New Models Help Estimate Recoverable Resources from Geothermal Reservoirs
March 1, 2012
Title: The Influence of Reservoir Heterogeneity on Geothermal Fluid and Methane Recovery
from a Geopressured Geothermal Reservoir (presentation)
Authors: Ariel Esposito and Chad Augustine, NREL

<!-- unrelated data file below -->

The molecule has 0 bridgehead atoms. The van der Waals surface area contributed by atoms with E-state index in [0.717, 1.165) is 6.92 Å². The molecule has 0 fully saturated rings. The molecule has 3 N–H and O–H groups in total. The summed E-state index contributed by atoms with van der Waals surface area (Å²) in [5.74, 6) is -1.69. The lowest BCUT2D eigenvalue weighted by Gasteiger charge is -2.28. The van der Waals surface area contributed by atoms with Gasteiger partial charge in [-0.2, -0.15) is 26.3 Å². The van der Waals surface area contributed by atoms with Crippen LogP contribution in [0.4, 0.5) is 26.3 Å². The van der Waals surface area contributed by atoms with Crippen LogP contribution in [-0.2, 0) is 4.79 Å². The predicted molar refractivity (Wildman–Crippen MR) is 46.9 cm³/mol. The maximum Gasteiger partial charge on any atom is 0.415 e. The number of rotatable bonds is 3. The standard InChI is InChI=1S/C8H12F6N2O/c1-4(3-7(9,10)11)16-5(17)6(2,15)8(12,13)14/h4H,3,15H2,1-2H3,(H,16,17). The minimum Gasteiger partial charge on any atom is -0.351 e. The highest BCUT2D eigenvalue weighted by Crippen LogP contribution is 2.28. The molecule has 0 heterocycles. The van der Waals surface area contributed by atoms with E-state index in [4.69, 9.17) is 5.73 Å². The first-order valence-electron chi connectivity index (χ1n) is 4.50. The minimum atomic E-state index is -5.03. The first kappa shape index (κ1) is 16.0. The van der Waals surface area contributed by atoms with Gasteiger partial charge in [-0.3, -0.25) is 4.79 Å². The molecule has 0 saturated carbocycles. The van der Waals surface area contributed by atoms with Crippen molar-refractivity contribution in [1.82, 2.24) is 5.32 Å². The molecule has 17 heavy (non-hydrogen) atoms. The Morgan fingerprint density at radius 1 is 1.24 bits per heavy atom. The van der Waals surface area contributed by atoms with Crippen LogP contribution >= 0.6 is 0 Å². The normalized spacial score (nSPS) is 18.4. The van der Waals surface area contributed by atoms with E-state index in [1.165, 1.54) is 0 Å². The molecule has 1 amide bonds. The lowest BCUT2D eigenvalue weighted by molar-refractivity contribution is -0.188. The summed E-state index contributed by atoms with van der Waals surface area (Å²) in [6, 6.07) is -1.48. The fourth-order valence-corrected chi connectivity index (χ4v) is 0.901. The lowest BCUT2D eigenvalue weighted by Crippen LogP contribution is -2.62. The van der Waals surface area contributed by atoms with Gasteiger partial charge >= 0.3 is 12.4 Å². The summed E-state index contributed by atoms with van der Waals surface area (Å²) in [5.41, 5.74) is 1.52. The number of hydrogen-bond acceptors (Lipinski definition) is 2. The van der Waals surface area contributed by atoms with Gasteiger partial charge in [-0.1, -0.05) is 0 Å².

Geopressured geothermal reservoirs are characterized by high temperatures and high pressures with correspondingly large quantities of dissolved methane. Two methods utilizing reservoir simulation techniques have been used to estimate recoverability factors of geothermal brine and methane based on well log data from a specific reservoir in Texas. The first assumes a simplified reservoir that has three layers: upper shale, sandstone, and lower shale with the sandstone layer thickness equal to the net sandstone in the reservoir interval. The second method uses a detailed reservoir model that accounts for multiple sandstone and shale layering. This method includes 12 layers of sandstone or shale with the layer depths determined from a well log. These two methods are used to answer the question on the sensitivity of the results to the level of detail that is included in the reservoir model. It was found that incorporating multiple thin layers of lower permeability sandstone can noticeably impact the results of the reservoir simulation. The heterogeneous model resulted in greater flow rates of both geothermal brine and total methane. Both models demonstrate that the geopressured geothermal reservoir is capable of producing hot geothermal fluid at flow rates over a long duration that are sufficient for electricity production from binary power plants. The results indicate that simplified models of geopressured geothermal reservoirs that approximate actual reservoir details can be applied to give a reasonable, albeit conservative, estimate of the recoverable resource over broad areas using generalized datasets.